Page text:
anonymous
  • anonymous
I know that, but it's not for the reasons you think.
anonymous
  • anonymous
Somewhere a long time ago, you were learning math. And there were other classes, and due dates, or other life events, and somewhere along the way you missed something here and there. Not a lot, just a little bit. But it was a little bit here, and a little bit there, and slowly over time these little bits add up. They are not hard things to learn. But now you are expected to know them and they are holes in your knowlege. And these holes are making it 100 times harder to learn this new material.
anonymous
  • anonymous
So lets fill a few holes quickly
anonymous
  • anonymous
do you mind?
anonymous
  • anonymous
I promise it will make math less hard
anonymous
  • anonymous
And I assume that you have a reason for taking the math classes you are taking
anonymous
  • anonymous
and don't want to give up on those goals
anonymous
  • anonymous
Believe me. You can learn this.
anonymous
  • anonymous
im majoring in acct
anonymous
  • anonymous
That's awsome!
anonymous
  • anonymous
i drop out in 9th grade got my GED and somehow passed the math test
anonymous
  • anonymous
12yrs ago i dropped out and got GED 1yr ago
anonymous
  • anonymous
Sounds like my story ;)
anonymous
  • anonymous
Except I graduated, but not with terribly good grades. Then screwed around for 15 years before finally going back to school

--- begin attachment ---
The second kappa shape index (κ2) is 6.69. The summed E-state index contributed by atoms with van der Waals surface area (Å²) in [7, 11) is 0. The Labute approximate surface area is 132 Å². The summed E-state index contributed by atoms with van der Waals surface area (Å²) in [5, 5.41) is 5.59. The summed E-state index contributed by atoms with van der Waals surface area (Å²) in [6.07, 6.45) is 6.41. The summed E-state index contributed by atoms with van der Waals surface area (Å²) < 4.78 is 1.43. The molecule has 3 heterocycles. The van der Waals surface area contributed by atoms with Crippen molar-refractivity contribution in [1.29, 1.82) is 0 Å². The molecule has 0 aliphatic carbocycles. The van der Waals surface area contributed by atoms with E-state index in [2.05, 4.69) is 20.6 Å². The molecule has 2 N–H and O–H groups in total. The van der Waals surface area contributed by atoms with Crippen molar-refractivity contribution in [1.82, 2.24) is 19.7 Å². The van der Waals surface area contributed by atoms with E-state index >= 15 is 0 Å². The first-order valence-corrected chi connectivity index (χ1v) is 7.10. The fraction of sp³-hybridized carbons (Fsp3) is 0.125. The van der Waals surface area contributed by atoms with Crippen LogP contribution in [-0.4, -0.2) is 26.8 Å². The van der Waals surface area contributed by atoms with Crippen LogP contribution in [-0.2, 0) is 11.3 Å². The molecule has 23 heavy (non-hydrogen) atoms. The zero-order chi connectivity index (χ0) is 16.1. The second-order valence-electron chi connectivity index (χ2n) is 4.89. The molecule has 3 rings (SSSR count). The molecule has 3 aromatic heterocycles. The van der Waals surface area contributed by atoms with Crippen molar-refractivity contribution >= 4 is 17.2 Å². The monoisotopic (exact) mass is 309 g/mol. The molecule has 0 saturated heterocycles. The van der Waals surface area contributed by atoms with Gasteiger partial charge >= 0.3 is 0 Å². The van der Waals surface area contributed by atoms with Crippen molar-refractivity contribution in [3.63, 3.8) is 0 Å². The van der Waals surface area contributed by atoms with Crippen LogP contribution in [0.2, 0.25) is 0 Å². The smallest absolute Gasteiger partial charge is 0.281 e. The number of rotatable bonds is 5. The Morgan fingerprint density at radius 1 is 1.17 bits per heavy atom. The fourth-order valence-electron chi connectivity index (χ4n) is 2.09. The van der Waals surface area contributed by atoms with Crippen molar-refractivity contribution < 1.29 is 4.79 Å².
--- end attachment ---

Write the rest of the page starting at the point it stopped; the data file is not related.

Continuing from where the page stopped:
anonymous
  • anonymous
i had my son dropped out and raised him and had my daughter and dont want to wait anymore
anonymous
  • anonymous
That's good!
anonymous
  • anonymous
yeah so how do i make this easier
anonymous
  • anonymous
So lets learn some math. =)
anonymous
  • anonymous
Starting with vocabulary
anonymous
  • anonymous
Vocabulary is important, because that way when I say something you can know exactly what I mean.
anonymous
  • anonymous
can we finish the problem we were working on first so i can close my homework this is the last problem
anonymous
  • anonymous
I was trying to.
anonymous
  • anonymous
But you weren't understanding what I was saying
anonymous
  • anonymous
k
anonymous
  • anonymous
So vocabulary.
anonymous
  • anonymous
First off, we have a sum. This is a sum: a + b + c
anonymous
  • anonymous
Very simple I know
anonymous
  • anonymous
right
anonymous
  • anonymous
This sum has how many terms?
anonymous
  • anonymous
A term is just the things you are summing together.
anonymous
  • anonymous
How many terms are in the sum: a+b+c ?
anonymous
  • anonymous
3
anonymous
  • anonymous
And how many terms are in the sum a*b + c +d*e
anonymous
  • anonymous
4
anonymous
  • anonymous
How many different things are we adding together?
anonymous
  • anonymous
a*b+c c+d*e so 2?
anonymous
  • anonymous
(a*b) + (c) + (d*e)
anonymous
  • anonymous
so 3
anonymous
  • anonymous
Yes. There are 3 things being added together. Those things are called terms.
anonymous
  • anonymous
Now this is a product: a*b
anonymous
  • anonymous
right
anonymous
  • anonymous
What are the factors of this product?
anonymous
  • anonymous
a b
anonymous
  • anonymous
So how many factors are there?
anonymous
  • anonymous
2
anonymous
  • anonymous
Ok now 5 - 3a + 8c Is that a product, or a sum?
anonymous
  • anonymous
difference of a sum
anonymous
  • anonymous
I'd rather say it was a sum with one negative term
anonymous
  • anonymous
How many terms are in this sum?
anonymous
  • anonymous
2
anonymous
  • anonymous
How many different things are being added (and subtracted) together?
anonymous
  • anonymous
5-3a 3a+8c
anonymous
  • anonymous